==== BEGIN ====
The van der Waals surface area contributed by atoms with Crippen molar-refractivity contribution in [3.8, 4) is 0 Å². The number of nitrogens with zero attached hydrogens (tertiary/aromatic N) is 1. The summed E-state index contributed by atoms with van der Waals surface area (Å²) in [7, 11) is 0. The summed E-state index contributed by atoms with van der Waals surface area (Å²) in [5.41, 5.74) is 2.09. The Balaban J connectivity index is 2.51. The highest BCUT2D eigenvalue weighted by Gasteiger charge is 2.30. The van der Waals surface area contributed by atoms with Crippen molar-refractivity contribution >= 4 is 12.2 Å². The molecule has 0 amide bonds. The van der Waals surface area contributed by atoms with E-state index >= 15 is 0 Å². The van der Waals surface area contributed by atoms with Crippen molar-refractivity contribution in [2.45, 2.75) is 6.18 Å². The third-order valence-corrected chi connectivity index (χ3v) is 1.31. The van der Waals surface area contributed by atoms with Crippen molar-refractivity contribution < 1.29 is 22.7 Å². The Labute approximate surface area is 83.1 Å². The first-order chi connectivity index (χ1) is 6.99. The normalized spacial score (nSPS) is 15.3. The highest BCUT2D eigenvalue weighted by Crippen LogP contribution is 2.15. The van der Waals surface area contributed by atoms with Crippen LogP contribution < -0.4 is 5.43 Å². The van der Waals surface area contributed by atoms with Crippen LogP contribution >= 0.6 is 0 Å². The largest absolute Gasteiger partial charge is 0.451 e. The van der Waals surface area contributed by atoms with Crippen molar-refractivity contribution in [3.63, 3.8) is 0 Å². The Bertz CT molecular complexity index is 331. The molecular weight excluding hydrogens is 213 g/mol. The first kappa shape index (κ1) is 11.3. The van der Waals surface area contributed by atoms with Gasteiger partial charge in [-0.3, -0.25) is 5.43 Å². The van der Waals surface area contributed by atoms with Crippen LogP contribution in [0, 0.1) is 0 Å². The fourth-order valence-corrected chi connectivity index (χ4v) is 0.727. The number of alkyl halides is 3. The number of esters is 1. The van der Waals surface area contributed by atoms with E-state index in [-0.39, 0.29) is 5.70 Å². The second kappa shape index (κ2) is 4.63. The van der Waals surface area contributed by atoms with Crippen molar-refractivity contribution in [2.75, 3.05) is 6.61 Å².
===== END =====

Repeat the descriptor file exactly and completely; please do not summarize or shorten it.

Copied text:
The van der Waals surface area contributed by atoms with Crippen molar-refractivity contribution in [3.8, 4) is 0 Å². The number of nitrogens with zero attached hydrogens (tertiary/aromatic N) is 1. The summed E-state index contributed by atoms with van der Waals surface area (Å²) in [7, 11) is 0. The summed E-state index contributed by atoms with van der Waals surface area (Å²) in [5.41, 5.74) is 2.09. The Balaban J connectivity index is 2.51. The highest BCUT2D eigenvalue weighted by Gasteiger charge is 2.30. The van der Waals surface area contributed by atoms with Crippen molar-refractivity contribution >= 4 is 12.2 Å². The molecule has 0 amide bonds. The van der Waals surface area contributed by atoms with E-state index >= 15 is 0 Å². The van der Waals surface area contributed by atoms with Crippen molar-refractivity contribution in [2.45, 2.75) is 6.18 Å². The third-order valence-corrected chi connectivity index (χ3v) is 1.31. The van der Waals surface area contributed by atoms with Crippen molar-refractivity contribution < 1.29 is 22.7 Å². The Labute approximate surface area is 83.1 Å². The first-order chi connectivity index (χ1) is 6.99. The normalized spacial score (nSPS) is 15.3. The highest BCUT2D eigenvalue weighted by Crippen LogP contribution is 2.15. The van der Waals surface area contributed by atoms with Crippen LogP contribution < -0.4 is 5.43 Å². The van der Waals surface area contributed by atoms with Crippen LogP contribution >= 0.6 is 0 Å². The largest absolute Gasteiger partial charge is 0.451 e. The van der Waals surface area contributed by atoms with Crippen molar-refractivity contribution in [3.63, 3.8) is 0 Å². The Bertz CT molecular complexity index is 331. The molecular weight excluding hydrogens is 213 g/mol. The first kappa shape index (κ1) is 11.3. The van der Waals surface area contributed by atoms with Gasteiger partial charge in [-0.3, -0.25) is 5.43 Å². The van der Waals surface area contributed by atoms with Crippen LogP contribution in [0, 0.1) is 0 Å². The fourth-order valence-corrected chi connectivity index (χ4v) is 0.727. The number of alkyl halides is 3. The number of esters is 1. The van der Waals surface area contributed by atoms with E-state index in [-0.39, 0.29) is 5.70 Å². The second kappa shape index (κ2) is 4.63. The van der Waals surface area contributed by atoms with Crippen molar-refractivity contribution in [2.75, 3.05) is 6.61 Å².